Rosatom, Kazakhstan mull nuke plant construction

EPA/SERGEI ILNITSKY

The visitors examine an exhibition booth of the Russian Rosatom company during a specialised international exhibition of the nuclear industry, ATOMEXPO-2014, in Moscow, Russia, June 9, 2014. Rosatom is considering building a nuclear plant in Kazakhstan.

Russian atomic company’s plans spark nuclear debate in former Soviet republic


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ASTANA – Russian State Atomic Energy Corporation Rosatom and Kazakhstan’s Energy Ministry may soon sign an intergovernmental agreement on construction of a nuclear power plant in Kazakhstan, Rosatom International Network President Alexander Merten told reporters in Astana last week.

He stressed that the nuclear power plant, built on Russian technology is the most secure in the world. For example, the dome of its nuclear reactor can even withstand a fall of a heavy Boeing -747.

At the time of a sharp drop in oil prices, as well as anxiety about the future of the planet (particularly after the World Climate Conference in Paris – November 30 – author’s note) the question of the need to build nuclear power plants is increasingly raised in many countries.

According to experts, the nuclear power is the cleanest and cheapest energy in the world. Astana, which proclaimed to host the International Expo under the motto Energy of the Future in 2017, now should really prove their commitment to the declared rate.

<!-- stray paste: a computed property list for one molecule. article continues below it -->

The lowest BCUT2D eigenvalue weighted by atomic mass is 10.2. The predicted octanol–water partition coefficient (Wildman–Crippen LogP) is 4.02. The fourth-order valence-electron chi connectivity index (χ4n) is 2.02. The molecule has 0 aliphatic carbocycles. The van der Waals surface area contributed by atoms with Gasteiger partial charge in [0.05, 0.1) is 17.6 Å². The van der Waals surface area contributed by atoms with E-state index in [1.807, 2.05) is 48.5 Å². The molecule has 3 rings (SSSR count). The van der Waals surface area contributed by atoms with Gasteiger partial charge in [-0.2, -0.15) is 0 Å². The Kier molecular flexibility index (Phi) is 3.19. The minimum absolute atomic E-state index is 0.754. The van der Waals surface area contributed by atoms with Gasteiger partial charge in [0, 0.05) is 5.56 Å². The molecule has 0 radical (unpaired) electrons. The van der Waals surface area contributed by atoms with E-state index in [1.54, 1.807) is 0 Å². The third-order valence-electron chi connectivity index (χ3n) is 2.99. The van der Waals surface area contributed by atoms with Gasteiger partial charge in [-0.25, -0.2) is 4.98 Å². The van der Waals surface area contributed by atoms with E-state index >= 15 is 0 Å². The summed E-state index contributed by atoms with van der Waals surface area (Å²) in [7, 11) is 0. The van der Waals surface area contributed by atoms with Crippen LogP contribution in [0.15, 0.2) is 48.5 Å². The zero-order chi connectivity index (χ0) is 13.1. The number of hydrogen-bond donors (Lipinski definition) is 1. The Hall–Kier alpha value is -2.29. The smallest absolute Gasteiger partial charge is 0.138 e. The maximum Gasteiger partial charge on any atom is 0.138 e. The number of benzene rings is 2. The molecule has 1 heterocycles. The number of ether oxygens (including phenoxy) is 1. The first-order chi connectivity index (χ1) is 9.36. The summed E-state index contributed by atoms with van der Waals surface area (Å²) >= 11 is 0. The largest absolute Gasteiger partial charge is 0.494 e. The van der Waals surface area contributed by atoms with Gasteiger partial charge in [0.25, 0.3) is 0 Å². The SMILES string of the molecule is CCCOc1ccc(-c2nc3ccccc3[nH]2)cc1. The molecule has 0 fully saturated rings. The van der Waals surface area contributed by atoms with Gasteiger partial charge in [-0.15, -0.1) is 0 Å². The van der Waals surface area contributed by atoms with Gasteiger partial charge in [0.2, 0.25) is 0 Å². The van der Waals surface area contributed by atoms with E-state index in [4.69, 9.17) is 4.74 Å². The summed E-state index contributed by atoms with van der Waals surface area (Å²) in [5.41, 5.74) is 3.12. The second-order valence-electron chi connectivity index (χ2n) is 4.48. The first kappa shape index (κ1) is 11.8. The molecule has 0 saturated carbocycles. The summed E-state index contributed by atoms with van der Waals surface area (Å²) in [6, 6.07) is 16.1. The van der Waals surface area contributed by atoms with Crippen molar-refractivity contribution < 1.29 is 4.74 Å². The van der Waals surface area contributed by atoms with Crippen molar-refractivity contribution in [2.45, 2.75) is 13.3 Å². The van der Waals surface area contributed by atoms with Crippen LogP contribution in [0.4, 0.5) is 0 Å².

The largest hydropower plants of the republic works using Ekibastuz coal. And the coal power, which takes the lion’s share of energy in our country is considered one of the main sources of environmental pollution. At the same time, Kazakhstan is ranked first in the world in uranium reserves and could have afforded to build a nuclear power plant many years ago.

But it is not so simple. If we look at history, the first plans to build the nuclear power plant in Kazakhstan (then it was supposed to be placed near Lake Balkhash) were announced in 1998. However, in the Kazakh society, this idea was perceived negatively. One of the main reasons for this phobia was the fact that the Kazakh people have very badly affected by the activities of the Semipalatinsk test site, where underground and ground tests were carried out for many years.

Secondly, the accident at the Chernobyl nuclear power plant in Ukraine added fuel to the fire. Thirdly, Balkhash, which was chosen as the site, is a seismogenic area. Alarms of the Kazakhstanis were clear. Therefore, all work on development of nuclear power plant construction project in Kazakhstan was actually collapsed.

But eight years later, in November 2006, the government nevertheless adopted a resolution on preparations for construction of a nuclear power plant in Mangystau region (the west) 10 kilometres from Aktau on the basis of the former and disabled nuclear power complex (Mangystau Nuclear Power Complex – MNPC). It was decided to build a nuclear power station on the basis of reactors of medium capacity VBER-300 of Russian and European production.

Russian experts promised to complete the feasibility study and investment rationale of the nuclear power station in 2009. However, in February 2009, the Kazakh government suspended the project until the settlement with Russia regarding the transfer of intellectual property. Then, the list of possible sites for the nuclear power plant included Kurchatov, located on the territory of the former Semipalatinsk test site.